I found sight fishing in the side creeks, pockets and edges of heavy rapids a good balance of risk/reward.

The lower section the river has more hot chromers.


 Now there are two primary beats near the lodge on the lake, the "boca" at the confluence of the river and then the "Bay of Pigs".  Each had their own nuances, challenges and opportunities.  Below, my buddy Clark is displaying a quintessential chromer from the Bay of Pigs.  Their color gives them away but you can easily identify a chromer hook-up blind folded: your reel will scream and the fish won't spend much time in the water.


  Not every fish is in the teens.  Below is a pretty average fish, and yes, I'd put the average close to 10 on certain days, but not quite 10 pounds, you'll inevitably get a few 4-5 pounders.
The lake's alkaline waters are a petri dish culturing the lakes biomass, primarily scuds which fuel this fishery.  I never attempted to max out on the number of fish I caught, for me it wasn't about that, but I'd estimate on my better days I caught between 400 and 500 pounds of trout.
An aerial drone photo of the "Bay of Pigs", about 200 trout foraging on scuds immediately below.  The fish school up and move a lot, they'll come in, feed heavily, then move out.




Word to the wise, protect your hands, these fish are as toothy as the women in Buenos Aires are leggy, and they're live wires to boot.  We learned after the first couple of days that there is an advantage to being able to C&R fish up to 12 pounds w/o a net or forceps - flies last longer, you don't have to chase down a net and you can get back to fishing much quicker - you just hand line them once you got them in close, but it's murder on the hands.  Not to mention the cuts you'll get from retrieving your floating line all day.  My buddy Jay discovered Minnie Mouse and Goofy bandaids held up the best - My Little Pony not so much...he plans to write the manufacturer when he has free time.

I get pretty geeked out about history and had an opportunity one day to travel to the other end of Lago Strobel to meet the 80 year old Gaucho and his next two generations who own the Estancia underlying Jurassic Lake Lodge.  Their contiguous land holdings total 45,000 hectares (111,000 acre) and boarders Lago Strobel, most of Rio Barancoso, Lago Quiroga Norte and Lago Quiroga Sur.  They were so humble and lived so modestly you'd never know they had such a wealth of real estate.  We shared the traditional Argentinian social drink of Mate, a hot herbal tea which is passed around and continually recharged with hot water and fresh herbs.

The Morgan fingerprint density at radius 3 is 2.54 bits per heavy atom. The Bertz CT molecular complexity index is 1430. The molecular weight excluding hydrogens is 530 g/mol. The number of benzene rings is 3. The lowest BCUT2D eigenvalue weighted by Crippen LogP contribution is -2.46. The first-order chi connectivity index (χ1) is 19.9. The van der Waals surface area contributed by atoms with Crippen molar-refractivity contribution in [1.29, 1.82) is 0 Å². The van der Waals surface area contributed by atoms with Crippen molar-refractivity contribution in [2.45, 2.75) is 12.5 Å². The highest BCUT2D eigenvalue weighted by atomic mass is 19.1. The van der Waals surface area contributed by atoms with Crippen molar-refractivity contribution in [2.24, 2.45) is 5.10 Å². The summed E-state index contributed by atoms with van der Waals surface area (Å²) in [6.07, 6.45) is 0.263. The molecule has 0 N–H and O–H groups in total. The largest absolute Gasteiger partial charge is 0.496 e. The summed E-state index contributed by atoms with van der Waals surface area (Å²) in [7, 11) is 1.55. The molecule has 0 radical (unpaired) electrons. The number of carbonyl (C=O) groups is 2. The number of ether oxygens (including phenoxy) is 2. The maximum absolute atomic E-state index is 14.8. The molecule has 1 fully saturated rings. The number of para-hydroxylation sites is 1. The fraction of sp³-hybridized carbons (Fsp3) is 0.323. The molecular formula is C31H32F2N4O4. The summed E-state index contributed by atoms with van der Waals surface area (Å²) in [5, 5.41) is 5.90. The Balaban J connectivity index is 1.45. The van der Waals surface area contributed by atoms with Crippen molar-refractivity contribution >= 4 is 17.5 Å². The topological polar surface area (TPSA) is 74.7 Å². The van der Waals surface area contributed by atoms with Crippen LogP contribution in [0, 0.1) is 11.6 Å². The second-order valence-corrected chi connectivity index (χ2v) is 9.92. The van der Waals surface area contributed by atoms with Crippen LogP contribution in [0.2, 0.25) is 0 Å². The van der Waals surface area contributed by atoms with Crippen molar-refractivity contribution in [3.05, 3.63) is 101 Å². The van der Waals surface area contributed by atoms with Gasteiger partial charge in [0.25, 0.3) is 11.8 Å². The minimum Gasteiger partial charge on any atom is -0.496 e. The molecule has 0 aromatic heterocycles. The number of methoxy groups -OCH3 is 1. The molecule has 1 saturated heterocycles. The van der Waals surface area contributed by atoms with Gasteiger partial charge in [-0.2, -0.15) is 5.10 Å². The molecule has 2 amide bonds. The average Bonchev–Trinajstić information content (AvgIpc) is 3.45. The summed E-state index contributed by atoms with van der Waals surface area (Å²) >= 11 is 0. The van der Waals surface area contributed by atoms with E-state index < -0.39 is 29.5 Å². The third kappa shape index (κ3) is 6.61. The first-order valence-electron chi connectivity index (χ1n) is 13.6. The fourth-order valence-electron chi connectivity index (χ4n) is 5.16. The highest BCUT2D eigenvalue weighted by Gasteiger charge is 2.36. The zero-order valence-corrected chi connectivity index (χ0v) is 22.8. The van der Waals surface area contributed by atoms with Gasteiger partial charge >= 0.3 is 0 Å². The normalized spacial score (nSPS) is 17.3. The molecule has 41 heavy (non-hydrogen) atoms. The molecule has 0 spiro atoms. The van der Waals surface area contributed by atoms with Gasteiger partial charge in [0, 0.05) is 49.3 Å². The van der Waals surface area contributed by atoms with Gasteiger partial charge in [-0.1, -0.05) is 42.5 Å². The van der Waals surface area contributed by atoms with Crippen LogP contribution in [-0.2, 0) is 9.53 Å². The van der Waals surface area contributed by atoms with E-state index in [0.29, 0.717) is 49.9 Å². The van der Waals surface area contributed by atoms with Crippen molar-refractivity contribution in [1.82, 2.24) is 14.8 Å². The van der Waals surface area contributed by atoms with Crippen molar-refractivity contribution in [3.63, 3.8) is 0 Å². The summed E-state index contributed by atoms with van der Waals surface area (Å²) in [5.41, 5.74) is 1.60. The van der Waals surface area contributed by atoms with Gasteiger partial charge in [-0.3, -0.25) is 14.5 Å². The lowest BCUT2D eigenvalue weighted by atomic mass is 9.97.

Below is some real gaucho shit, that's a wild horse they just shot and are butchering, and yes....they plan to eat it.
With Lodge owner and manager Carlos Lopez (in the orange puffy above) translating, we were able to attain permission to traverse a 4x4 road beyond his modest homestead in search of ancient Indian Petroglyphs estimated at 12,000 years old (amongst the oldest in South America and North America for that matter).

Puma Tracks
Rhea tracks? (indigenous flightless bird similar to a small Ostrich)
Mother and Child's feet

Unassuming rimrock - site of the petroglyphs
Baby's feet

Lizards











 Armadillo foraging near camp.
A Guanaco, an ancient camelid of the South Americas, a close relative of the Llamma.
What an amazing place, I did my best to describe it but it's one of those "you have to be there" experiences.  There are many similarities between Jurassic Lake and Pyramid Lake in my back yard: Large alkali lake over 300 feet deep and receding, white limestone tufa rock surrounding its entire boarder, a mixture of rock, pebble and sand beaches, unusually productive waters, disproportional biomass, trophy sized trout eclipsing 30 pounds, remote, rugged and wind swept with almost electric turquoise waters acting as a terminus for a sole feeder river.  Throw in petroglyphs more than 10,000 years old and the  similar ancient Native American association and you damn near have a match!

I hope you enjoyed this post!

3 comments:

FisherDad said...

Simply awesome! Maybe someday...

I enjoyed your comparative analysis to Pyramid... I was starting to wonder about the similarities myself until you stated them.

I am also getting a kick out of your drone video.

BensonKanemoto said...

I just returned from Jurassic and would like to thank you for the drone footage you are sharing. I am enjoying the DVD created by the videographer and the drone footage really adds another perspective to the whole experience. P.S. We flew both in and out, got an extra day of fishing and were the only two in the camp all week.

Ben said...

That trout Sashami looks delicious.